Netflix wastes its brilliant premise and ending twist on a shallow treatment of religion that actually makes one grateful that the faith-based film industry alternative exists.
“The Chosen One” is a TV series based on the first part of the graphic novel trilogy “American Jesus” by legendary comic book writer Mark Millar (“Ultimates,” “Kick-Ass,” “Civil War,” “Kingsman,” “Superman: Red Son” and “Wanted”). The six-part first season is based on the first graphic novel in the trilogy, titled “Chosen,” and follows a 12-year-old boy named Jodie who gains powers that resemble Jesus’ from the gospels and starts to believe he might be the second coming himself.
I read “American Jesus Part 1: Chosen” as a teen many years ago. I was always impressed by its premise and particularly its ending twist (which we’ll get to later). The idea of a kid who grew up on superheroes — and “chosen one” stories like “Star Wars” and “Lord of The Rings” — believing that it not only was happening to him but that he was the person that whole modern “chosen one” trope was based on, Jesus, was a deeply relatable way to subvert a whole host of genres. It also made the questions Jesus poses when he confronts people who need a savior more personal.
This, of course, even more deeply resonated with me because I was a superhero fan and a Christian — something I shared in common with the writer or the original graphic novel series.
Mark Millar told the U.K.-based Daily Express:
“As a boy, I did a painting for my mum of the Sacred Heart of Jesus with a red robe over his shoulders – and I thought, ‘This looks like Superman’s cape’. It must have been the most muscle-bound Jesus ever, but my mum still put it up. He looked like the Hulk. A superhero is a guy who tries to help people and there’s a constant element of self-sacrifice so the two ideals didn’t feel so far apart. I found the same ethos in Marvel Comics I found in a Catholic school.”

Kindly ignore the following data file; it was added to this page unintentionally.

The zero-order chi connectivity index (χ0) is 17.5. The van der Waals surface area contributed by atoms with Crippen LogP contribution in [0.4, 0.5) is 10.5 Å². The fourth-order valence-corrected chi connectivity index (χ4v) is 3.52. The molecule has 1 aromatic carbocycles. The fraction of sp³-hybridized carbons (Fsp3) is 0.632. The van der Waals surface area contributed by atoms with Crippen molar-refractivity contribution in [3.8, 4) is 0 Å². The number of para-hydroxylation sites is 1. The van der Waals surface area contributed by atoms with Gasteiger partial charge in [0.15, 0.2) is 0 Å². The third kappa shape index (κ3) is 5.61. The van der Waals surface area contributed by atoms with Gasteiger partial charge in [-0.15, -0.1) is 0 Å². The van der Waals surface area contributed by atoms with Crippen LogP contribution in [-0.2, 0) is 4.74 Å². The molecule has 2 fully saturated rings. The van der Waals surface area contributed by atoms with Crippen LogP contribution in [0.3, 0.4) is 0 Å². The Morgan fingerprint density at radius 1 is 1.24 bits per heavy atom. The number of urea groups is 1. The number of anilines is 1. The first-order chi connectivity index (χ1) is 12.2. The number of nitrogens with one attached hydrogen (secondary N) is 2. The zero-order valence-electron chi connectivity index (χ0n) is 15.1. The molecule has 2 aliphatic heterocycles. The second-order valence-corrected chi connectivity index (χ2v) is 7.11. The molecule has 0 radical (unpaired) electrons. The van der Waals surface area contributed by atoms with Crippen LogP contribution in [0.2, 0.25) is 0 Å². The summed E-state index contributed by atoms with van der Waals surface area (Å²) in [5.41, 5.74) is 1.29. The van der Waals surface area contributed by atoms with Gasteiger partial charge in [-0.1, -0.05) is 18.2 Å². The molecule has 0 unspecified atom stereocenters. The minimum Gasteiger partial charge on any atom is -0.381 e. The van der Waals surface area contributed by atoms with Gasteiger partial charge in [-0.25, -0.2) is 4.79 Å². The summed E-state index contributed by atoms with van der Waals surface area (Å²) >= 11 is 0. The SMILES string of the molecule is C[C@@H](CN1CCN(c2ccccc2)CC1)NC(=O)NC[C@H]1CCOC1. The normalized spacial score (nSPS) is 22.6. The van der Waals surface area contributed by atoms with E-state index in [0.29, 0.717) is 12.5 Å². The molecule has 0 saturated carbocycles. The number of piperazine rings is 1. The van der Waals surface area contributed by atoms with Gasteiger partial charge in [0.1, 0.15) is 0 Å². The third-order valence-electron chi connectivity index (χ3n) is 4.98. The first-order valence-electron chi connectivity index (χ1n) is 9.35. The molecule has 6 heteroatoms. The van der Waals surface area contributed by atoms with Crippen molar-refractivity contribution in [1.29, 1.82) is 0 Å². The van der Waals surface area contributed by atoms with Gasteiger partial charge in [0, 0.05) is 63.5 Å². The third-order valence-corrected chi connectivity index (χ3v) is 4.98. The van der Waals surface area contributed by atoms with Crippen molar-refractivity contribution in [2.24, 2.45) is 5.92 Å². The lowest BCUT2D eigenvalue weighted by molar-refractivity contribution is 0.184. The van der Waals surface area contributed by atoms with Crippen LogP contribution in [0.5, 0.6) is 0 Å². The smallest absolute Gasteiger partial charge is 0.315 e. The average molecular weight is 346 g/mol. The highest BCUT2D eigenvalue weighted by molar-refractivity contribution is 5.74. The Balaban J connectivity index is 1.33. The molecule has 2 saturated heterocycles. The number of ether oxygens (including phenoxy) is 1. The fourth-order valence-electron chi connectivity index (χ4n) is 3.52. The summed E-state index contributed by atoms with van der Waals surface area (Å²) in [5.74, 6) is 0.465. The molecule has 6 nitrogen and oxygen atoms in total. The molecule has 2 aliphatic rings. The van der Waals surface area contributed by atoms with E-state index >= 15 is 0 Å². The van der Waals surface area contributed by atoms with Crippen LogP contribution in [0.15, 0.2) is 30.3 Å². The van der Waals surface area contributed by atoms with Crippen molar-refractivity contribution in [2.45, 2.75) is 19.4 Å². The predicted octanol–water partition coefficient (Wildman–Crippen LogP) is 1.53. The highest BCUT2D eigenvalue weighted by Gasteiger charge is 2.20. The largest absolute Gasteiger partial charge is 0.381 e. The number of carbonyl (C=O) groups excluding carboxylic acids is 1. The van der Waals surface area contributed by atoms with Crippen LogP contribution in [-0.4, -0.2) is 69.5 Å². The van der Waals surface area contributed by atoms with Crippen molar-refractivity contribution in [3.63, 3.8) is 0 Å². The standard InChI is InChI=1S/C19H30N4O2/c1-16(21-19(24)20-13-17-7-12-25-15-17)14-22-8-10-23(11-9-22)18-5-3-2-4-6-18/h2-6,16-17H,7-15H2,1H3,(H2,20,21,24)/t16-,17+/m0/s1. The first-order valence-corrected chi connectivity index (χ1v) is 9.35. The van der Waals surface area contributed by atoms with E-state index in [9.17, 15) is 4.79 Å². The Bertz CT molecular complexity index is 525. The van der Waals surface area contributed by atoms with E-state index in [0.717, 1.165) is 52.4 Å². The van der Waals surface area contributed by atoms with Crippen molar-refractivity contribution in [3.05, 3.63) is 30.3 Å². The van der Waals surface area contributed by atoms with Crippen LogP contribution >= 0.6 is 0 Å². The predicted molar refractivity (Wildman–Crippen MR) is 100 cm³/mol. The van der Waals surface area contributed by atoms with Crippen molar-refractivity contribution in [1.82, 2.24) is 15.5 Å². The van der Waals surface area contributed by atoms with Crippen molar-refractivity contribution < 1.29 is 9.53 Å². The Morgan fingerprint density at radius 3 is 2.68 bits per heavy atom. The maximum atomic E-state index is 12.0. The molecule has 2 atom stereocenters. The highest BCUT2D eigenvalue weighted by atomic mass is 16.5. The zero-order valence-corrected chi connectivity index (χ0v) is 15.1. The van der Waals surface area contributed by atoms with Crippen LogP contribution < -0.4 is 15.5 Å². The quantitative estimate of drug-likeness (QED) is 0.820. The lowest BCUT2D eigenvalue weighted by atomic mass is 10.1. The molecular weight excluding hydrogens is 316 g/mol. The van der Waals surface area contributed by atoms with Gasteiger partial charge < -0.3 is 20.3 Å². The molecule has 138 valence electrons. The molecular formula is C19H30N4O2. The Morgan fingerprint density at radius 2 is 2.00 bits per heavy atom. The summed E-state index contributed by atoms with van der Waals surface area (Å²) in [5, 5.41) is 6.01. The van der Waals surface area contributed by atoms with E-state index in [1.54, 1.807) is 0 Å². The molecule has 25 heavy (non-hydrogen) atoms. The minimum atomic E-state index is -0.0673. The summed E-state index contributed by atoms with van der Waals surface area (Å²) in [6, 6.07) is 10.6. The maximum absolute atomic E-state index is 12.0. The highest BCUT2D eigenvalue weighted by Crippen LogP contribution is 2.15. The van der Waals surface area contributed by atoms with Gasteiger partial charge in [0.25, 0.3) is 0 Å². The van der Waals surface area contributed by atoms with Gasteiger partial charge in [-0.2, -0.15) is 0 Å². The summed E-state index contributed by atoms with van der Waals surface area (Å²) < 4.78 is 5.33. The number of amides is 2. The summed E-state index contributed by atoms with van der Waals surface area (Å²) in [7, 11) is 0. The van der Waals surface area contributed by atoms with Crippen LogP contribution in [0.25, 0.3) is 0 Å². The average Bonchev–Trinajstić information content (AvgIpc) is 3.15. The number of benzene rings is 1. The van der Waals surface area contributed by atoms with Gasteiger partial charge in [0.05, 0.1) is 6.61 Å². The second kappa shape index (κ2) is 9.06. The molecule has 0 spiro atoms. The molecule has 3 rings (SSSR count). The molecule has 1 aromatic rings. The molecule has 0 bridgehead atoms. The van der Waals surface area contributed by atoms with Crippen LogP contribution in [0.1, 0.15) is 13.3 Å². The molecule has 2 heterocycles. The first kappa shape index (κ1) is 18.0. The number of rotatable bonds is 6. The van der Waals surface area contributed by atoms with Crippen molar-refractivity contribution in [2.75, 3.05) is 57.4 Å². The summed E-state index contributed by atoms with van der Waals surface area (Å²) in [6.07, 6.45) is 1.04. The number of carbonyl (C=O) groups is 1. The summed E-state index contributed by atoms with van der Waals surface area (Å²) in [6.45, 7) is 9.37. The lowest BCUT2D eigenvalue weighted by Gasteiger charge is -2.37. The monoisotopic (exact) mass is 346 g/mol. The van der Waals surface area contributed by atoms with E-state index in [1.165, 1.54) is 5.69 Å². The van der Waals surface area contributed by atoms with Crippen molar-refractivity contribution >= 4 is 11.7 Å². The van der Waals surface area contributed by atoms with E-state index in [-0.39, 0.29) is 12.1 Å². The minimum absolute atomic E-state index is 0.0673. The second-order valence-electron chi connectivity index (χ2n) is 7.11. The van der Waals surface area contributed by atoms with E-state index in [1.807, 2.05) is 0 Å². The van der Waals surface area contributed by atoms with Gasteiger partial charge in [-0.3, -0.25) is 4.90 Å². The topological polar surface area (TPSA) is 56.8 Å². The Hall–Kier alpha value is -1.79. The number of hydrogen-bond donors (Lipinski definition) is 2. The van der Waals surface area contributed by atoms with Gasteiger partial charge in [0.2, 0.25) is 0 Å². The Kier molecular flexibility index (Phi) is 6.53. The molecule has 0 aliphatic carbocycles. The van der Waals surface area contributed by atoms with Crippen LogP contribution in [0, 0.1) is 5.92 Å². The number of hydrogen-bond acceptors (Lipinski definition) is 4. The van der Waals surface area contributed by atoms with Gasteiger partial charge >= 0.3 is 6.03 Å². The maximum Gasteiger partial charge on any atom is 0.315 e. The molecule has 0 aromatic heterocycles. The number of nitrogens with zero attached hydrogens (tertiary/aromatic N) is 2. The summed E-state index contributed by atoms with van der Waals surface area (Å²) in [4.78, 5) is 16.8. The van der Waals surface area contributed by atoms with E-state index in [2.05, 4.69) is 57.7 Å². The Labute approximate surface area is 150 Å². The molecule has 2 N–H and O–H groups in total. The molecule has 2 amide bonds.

When the show is leaning into this premise of ordinary kids who would probably read comic books becoming a messiah and disciples, it really works. Jodie and his friends are a rascally band of scamps like you’d see in “Stranger Things” or the throwback ‘80s movies that inspired that show. When we see these kids and their relationship attempting to grapple with the potential messiahship of their friend, and the ways that it eventually tears them apart, it is poignant and affecting.
When we see all the members of the town with their own levels of religious belief or general brokenness encounter a savior whom they almost treat as a fairy tale until they encounter him for real (and how they react to it) we get a reflection of ourselves and the beautiful and toxic ways we try to get any potential messiah to meet our needs.
It’s pretty obvious why this would be a perfect story to tell today. What with TV evangelists claiming prophetic power to predict future events who are gaining thousands of followers (even after they get their prophecies wrong) and political leaders being treated as messiahs by their voters, exploring in a deep way how our contemporary need for a messiah can draw out the best and worst of us is almost a gimme.
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